2/29/202431 minutes, 5 seconds
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Menopause and Women's Health Edition | Introduction to Menopause

HOST - Dawn Marie R. Davis, M.D. GUEST - Jackie M. Thielen, M.D. Menopausal concerns in women have been often neglected due to uncertainty and misunderstanding. The goal of this podcast is to offer clarity regarding the basics of menopause. Guest Dr. Jackie Thielen, who is the founding medical director for the Women's Health Specialty Clinic on the Mayo Clinic Florida campus, is the guest speaker kicking off this women’s health mini-series focusing on Menopause.   This episode is brought to you by: https://www.astellas.com Connect with the Mayo Clinic’s School of Continuous Professional Development online at https://ce.mayo.edu/ or on Twitter @MayoMedEd.  To learn more about this episode at: https://ce.mayo.edu/online-education/content/mayo-clinic-talks-menopause-and-womens-health-edition  
2/27/202432 minutes, 52 seconds
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Identifying and Treating Thyroid Disorders

Host: Darryl S. Chutka, M.D. [@chutkaMD] Guest: M. Regina Castro, M.D. It’s estimated that at least 12% of the U.S. population have some form of thyroid disorder. It’s more common in women and well over half of all patients with a thyroid dysfunction don’t know they have a problem. We encounter patients with hypothyroidism often; especially sub-clinical hypothyroidism and thyroid nodules are also found frequently. What do we need to consider when contemplating thyroid replacement therapy in a patient? How long do we need to re-image thyroid nodules? And when should we refer a patient with a thyroid nodule for a fine needle aspirate? In this podcast, I’ll discuss these questions and more with M. Regina Castro, M.D., from the Division of Endocrinology and Metabolism at the Mayo Clinic. Connect with the Mayo Clinic’s School of Continuous Professional Development online at https://ce.mayo.edu/ or on Twitter @MayoMedEd.
2/20/202426 minutes, 42 seconds
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Rheumatology Edition | Temporal Arteritis

Host: Darryl S. Chutka. M.D.; [@chutkaMD] Guest: Cornelia M. Weyand, M.D., Ph.D. Guest: Kenneth J. Warrington, M.D. Rheumatologic problems are some of the most common health conditions we see as primary care professionals. In many cases, taking months and sometimes years to properly diagnose, rheumatologic conditions can become frustrating for both the provider and the patient. There are a variety of new tests available to help us establish a diagnosis, as well as multiple new and effective treatment options. This episode is part of a seven-episode mini-series on Mayo Clinic Talks dedicated to rheumatologic health problems to aid in the recognition, diagnosis, and treatment for your patients. Please find these episodes where you listen to podcasts or on ce.mayo.edu. Temporal arteritis is an inflammatory rheumatologic disorder that typically occurs in those over the age of 50. It can have devastating complications including loss of vision and stroke. It can have various presentations and at times can be challenging to diagnose. It also has an interesting relationship with polymyalgia rheumatica. Although there are abnormal lab tests associated with temporal arteritis, there is no one diagnostic test. A temporal artery biopsy is performed to establish a definitive diagnosis. Our topic for today’s podcast is temporal arteritis and my guests include Cornelia M. Weyand, M.D., Ph.D. and Kenneth J. Warrington, M.D., both from the Division of Rheumatology at the Mayo Clinic. We’ll discuss the typical symptoms of temporal arteritis, its potential complications, how to make a diagnosis and its treatment. Connect with the Mayo Clinic’s School of Continuous Professional Development online at https://ce.mayo.edu/ or on Twitter @MayoMedEd. Learn more about our Rheumatology Edition here: https://ce.mayo.edu/content/mayo-clinic-talks-rheumatology-edition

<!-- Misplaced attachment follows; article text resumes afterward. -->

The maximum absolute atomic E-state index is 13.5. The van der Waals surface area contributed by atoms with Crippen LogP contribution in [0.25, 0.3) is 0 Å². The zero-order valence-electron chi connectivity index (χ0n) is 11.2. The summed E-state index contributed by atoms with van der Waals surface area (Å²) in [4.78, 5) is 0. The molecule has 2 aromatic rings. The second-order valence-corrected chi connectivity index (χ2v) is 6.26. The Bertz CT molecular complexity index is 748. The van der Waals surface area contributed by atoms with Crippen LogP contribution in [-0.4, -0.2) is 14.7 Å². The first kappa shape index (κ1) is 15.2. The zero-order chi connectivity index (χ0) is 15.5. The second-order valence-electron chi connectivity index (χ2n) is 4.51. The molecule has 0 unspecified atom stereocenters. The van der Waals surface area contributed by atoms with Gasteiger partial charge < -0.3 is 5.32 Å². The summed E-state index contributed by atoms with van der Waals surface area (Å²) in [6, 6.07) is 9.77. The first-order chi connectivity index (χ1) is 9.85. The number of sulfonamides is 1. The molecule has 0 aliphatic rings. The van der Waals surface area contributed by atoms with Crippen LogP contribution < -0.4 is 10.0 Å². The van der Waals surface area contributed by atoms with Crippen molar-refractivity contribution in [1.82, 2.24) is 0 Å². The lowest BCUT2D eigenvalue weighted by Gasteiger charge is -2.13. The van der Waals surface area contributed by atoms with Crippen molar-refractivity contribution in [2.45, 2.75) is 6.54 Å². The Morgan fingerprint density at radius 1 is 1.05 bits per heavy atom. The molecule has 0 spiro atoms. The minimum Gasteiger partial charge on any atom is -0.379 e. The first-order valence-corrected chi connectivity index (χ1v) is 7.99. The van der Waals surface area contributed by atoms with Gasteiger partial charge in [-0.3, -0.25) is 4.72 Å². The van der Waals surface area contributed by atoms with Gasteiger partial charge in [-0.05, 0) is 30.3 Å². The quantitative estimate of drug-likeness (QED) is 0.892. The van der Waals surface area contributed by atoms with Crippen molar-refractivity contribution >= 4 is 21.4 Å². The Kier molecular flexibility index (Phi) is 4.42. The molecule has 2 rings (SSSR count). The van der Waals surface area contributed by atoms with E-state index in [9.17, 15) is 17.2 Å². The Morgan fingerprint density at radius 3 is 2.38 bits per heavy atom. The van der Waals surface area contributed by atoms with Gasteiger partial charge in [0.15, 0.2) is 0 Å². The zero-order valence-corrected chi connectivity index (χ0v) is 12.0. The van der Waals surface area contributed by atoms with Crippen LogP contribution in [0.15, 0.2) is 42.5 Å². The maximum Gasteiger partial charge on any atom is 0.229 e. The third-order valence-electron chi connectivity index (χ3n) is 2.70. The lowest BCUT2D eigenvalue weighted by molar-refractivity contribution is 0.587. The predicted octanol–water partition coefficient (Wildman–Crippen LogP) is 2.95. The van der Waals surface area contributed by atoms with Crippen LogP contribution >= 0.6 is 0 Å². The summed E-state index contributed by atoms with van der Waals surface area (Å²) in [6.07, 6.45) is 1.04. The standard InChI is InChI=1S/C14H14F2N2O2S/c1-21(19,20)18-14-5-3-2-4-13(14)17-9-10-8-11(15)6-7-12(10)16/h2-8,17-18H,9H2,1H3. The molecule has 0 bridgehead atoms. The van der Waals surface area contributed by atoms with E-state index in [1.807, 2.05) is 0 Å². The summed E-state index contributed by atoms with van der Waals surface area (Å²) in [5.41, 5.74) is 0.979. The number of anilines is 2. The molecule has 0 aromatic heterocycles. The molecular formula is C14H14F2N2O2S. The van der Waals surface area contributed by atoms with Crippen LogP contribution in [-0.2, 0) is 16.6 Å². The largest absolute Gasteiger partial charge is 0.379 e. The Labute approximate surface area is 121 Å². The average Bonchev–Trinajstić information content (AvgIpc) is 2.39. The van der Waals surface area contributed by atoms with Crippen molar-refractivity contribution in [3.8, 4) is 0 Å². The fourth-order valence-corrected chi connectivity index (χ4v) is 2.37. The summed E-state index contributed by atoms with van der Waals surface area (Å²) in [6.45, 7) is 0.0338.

2/15/202431 minutes, 4 seconds
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Outpatient Antibiotic Stewardship

Host: Darryl S. Chutka, M.D. [@chutkaMD] Guest: Kelsey L. Jensen, Pharm.D., R.Ph. Guest: Daniel Ilges, Pharm.D., R.Ph., BCIPD The appropriate use of antibiotics is important for a variety of reasons. It helps keep our patients safe, helps maintain antibiotic effectiveness in treating bacterial infections, and helps control the cost of patient care. Very few new antibiotics have been introduced in the past few decades. Because of this, as well as the accelerated emergence of antibiotic resistance, it’s more important than ever that we practice careful and responsible use of antibiotics. Antibiotic stewardship is the effort to measure and improve how antibiotics are prescribed by clinicians and used by patients. This podcast will focus on out-patient antibiotic stewardship and my guests include Kelsey L. Jensen, Pharm.D., R.Ph., and Daniel Ilges, Pharm.D., R.Ph., BCIPD, both pharmacists at the Mayo Clinic. We’ll discuss how antibiotics are often prescribed incorrectly, the barriers we face as clinicians in prescribing antibiotics and how we can all improve our antibiotic stewardship. Connect with the Mayo Clinic’s School of Continuous Professional Development online at https://ce.mayo.edu/ or on Twitter @MayoMedEd.
2/13/202423 minutes, 2 seconds
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Rheumatology Edition | What Primary Care Providers Need to Know About Polymyalgia Rheumatica